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A Murder Mystery with a Twist

A dying lover. A brutal murder. A New Jersey private investigator and martial arts master fights to solve both in GD Baum's Point and Shoot.

A Lock Tourmaline Private Detective Murder Mystery



Point and Shoot: A Lock Tourmaline Mystery
G.D. Baum
BookSurge (2006)
ISBN 9781419619816
Reviewed by Debra Gaynor for Reader Views (2/07)

PI Henry Cho needs assistance from PI Lock Tourmaline. Cho needs someone he can trust to watch his back. Cho is Susan Heung’s bodyguard and friend of Lock. Susan is the daughter of “old man Heung.” Heung is beginning to turn the family business over to his children. Susan runs the legitimate part of the business. Her brother Jason is taking over the illegal part, drugs. Cousin Bodacious is upset and wants a summit meeting. He insists that he and the “Old Man” meet and insists that Susan and Jason be included. Cho suspects that Susan is planning to assassinate Cousin Bodacious. Susan and Jason’s presence was significant.

When Cho tells Lock “No one will have a gun.” Lock decides to bring Grandfather with him. Grandfather “is the embodiment of the paradoxical truth that the greatest martial artists were so often gentle, humble men.”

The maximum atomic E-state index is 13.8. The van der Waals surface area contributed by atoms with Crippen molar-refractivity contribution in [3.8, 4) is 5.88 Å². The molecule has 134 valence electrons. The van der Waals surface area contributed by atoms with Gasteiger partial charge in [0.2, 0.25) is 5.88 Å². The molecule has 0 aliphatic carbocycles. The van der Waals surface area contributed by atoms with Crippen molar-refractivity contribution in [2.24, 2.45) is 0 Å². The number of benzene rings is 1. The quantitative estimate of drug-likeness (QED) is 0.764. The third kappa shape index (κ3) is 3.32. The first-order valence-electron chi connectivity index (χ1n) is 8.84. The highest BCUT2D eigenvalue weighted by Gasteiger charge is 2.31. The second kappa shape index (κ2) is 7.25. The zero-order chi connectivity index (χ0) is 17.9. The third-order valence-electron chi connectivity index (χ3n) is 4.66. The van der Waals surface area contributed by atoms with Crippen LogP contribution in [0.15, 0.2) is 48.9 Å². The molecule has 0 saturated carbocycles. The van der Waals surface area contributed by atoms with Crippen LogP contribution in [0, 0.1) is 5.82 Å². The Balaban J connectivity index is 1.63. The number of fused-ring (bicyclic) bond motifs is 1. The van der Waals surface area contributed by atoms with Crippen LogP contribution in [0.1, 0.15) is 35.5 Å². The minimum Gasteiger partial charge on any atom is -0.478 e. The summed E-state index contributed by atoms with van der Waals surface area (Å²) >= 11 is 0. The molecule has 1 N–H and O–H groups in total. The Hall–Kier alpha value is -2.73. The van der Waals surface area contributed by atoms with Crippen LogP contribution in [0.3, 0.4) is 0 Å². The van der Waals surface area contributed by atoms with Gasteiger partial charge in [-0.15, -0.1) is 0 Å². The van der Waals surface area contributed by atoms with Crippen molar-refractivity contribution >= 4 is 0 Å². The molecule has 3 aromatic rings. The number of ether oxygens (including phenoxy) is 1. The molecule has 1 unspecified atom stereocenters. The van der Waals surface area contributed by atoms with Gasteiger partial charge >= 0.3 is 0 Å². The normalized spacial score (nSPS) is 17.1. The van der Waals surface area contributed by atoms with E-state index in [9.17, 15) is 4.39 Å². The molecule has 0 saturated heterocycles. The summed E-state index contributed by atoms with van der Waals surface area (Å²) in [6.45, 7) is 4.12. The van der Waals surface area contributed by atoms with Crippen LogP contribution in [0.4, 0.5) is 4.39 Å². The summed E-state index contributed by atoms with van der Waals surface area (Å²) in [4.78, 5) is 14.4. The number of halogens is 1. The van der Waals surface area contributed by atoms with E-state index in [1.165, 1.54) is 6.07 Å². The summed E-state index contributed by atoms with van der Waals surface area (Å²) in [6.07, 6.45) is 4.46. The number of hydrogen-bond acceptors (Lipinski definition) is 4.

Lock was beat up and picked on as a child. His father insisted he learn martial arts. Grandfather taught Tae Kwon Do. “Your ignorance breeds the fear.” “You’ll never be afraid again of anyone, even your father. You’ll respect him, but you won’t fear him.”

Susan has been grooming Cho to run for congress. She knew it would be beneficial to have connections in the Federal Government.

Lock’s lover, Janice has terminal cancer. He loves her very much and is attempting to cope with her illness and imminent death. Her daughter looks up to Lock as a daughter looks to her father. His exwife’s love beats her. The summit goes bad and “Old Man Heung” is murdered. Can life get any more complicated for Lock?

G.D Baum offers readers a winner in “Point and Shoot.” The title refers to cops doing what cops are not supposed to do, taking care of problems in an illegal way. The plot of this book is fascinating. Baum takes readers on a roller coaster ride with twists and turns along the way. From the first page I was hooked. I didn’t lay “Point and Shoot” down until the last page. When Lock describes making love to a woman with terminal cancer I found myself in tears. The tenderness with which Lock deals with his lover made me think that Baum may have suffered through such a battle. Janice is a stronger character bringing to life the plight of breast cancer patients. For me, the mystery took a back seat to this couple’s relationship. The martial arts scenes were enthralling. Lock is deadly without a gun. Well-done G.D. Baum! I highly recommend “Point and Shoot” to mystery and fiction enthusiasts.